I envy humans. Their lives are so rich and full. Routines are broken, and basic urges can be resisted. One day, a person can be stalking around their haunt, snacking on derelict snack foods from the pantry, and the next day the very same person is out swimming in a pool or living in a new house. This might be why there are so many films made about humans, whether dead or alive. Today, I watched one of those films about people.
Let’s situate ParaNorman in context. It’s an animated film, albeit one whose animation is handcrafted rather than processed in computers. It was also made in the United States for wide audiences. Animated films for wide audiences in the United States follow a very narrow subset of film tropes: they are intended for children and star youthful protagonists with distant, dead, or terrible parents, their supporting casts are lined with broadly characterized bit players mined from set stereotypes, and they tend to have a dramatic three-act plot that is leavened by broad comedy.
ParaNorman fits the mould precisely. In addition, it slots into the gothic-comic stop motion niche in animated film. Corpse Bride, Coraline, Frankenweenie, and Wallace and Gromit: The Curse of the Were-Rabbit all established and defined this space. On a plot level, ParaNorman is unremarkable, in some ways adroitly conventional. In such a meticulous medium, however, details tend to matter more than generalities. It is in the details that this film pulls off a satisfying but incomplete triumph over its genre straitjacket.
Norman, a young boy living in the aptly named Blithe Hollow, Massachusetts has a different perspective on life than the average citizen. Namely, he can see ghosts. The town, whose Puritan founders were responsible for hanging a witch, now survives by commercializing its grisly past for the tourists. Considered a freak by everyone from his classmates to his own father, he lives a lonely life watching horror flicks with his deceased grandmother and stoically enduring his daily ridicule.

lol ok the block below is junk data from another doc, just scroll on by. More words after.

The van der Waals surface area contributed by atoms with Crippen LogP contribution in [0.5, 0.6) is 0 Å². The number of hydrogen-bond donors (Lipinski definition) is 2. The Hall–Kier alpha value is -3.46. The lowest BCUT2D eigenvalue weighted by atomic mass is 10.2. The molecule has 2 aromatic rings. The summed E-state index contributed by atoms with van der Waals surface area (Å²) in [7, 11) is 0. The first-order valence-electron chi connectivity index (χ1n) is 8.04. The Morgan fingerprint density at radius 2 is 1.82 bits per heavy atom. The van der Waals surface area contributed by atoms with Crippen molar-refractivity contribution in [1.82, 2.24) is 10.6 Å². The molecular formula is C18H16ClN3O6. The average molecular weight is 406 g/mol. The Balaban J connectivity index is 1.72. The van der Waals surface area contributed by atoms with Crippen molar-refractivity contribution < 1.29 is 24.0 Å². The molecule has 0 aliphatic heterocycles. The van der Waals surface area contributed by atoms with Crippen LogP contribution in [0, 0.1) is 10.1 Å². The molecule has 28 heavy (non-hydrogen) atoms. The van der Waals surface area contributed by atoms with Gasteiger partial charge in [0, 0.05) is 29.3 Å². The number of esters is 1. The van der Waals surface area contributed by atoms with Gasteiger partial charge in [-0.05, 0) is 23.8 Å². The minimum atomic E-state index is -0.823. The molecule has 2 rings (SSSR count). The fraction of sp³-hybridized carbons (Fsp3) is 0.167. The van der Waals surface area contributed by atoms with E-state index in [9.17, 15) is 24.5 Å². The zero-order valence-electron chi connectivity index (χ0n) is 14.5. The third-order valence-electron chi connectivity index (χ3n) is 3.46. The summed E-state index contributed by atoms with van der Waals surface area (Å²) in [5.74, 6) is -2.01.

From this premise, the first-time writer Chris Butler (previous work includes art design for Coraline and Tarzan 2) sets up his plot as a narrative about fear and the long shadow cast by the sins of the past. It seems that the witch who was executed cursed her accusers. Norman’s strange and estranged uncle Mr. Prenderghast insinuates that the curse is real and that it is the young one with the spiky hair alone who can suppress it. Much of the running time is taken up by a tame zombie movie that makes up for its lack of horror with grotesque wit. There are some choice moments, the best of which involves the slow advance of zombies and a bag of chips. It truly comes alive, however, after a late shift in tone and emphasis that brings the whole affair to an oddly affecting conclusion. There are too many limp action sequences and tame scares that don’t work on seasoned hunters, but the pacing is overall well-balanced if not exactly brisk.
Visual and aural design are all impeccable. Each new set and situation reveals new wonders of production and puppetry. Characters are memorably constructed visually, their faces fluidly animated, the visual gags illustrated with panache. The final sequences are especially stunning. There is very little to fault in the overall presentation, as even the special effects are seamlessly integrated into the three-dimensional . LAIKA studios does not match their moody and dreamlike work on Coraline but this is by far the most rewarding aspect of ParaNorman.
I wish American mainstream animation could get over its apparent inability to consistently foster more than one story archetype. LAIKA studios has, however, pulled an original film out of a dusty template. The result dazzles the eye and pleases the intellect just enough to keep the ghosts of conventionality at bay.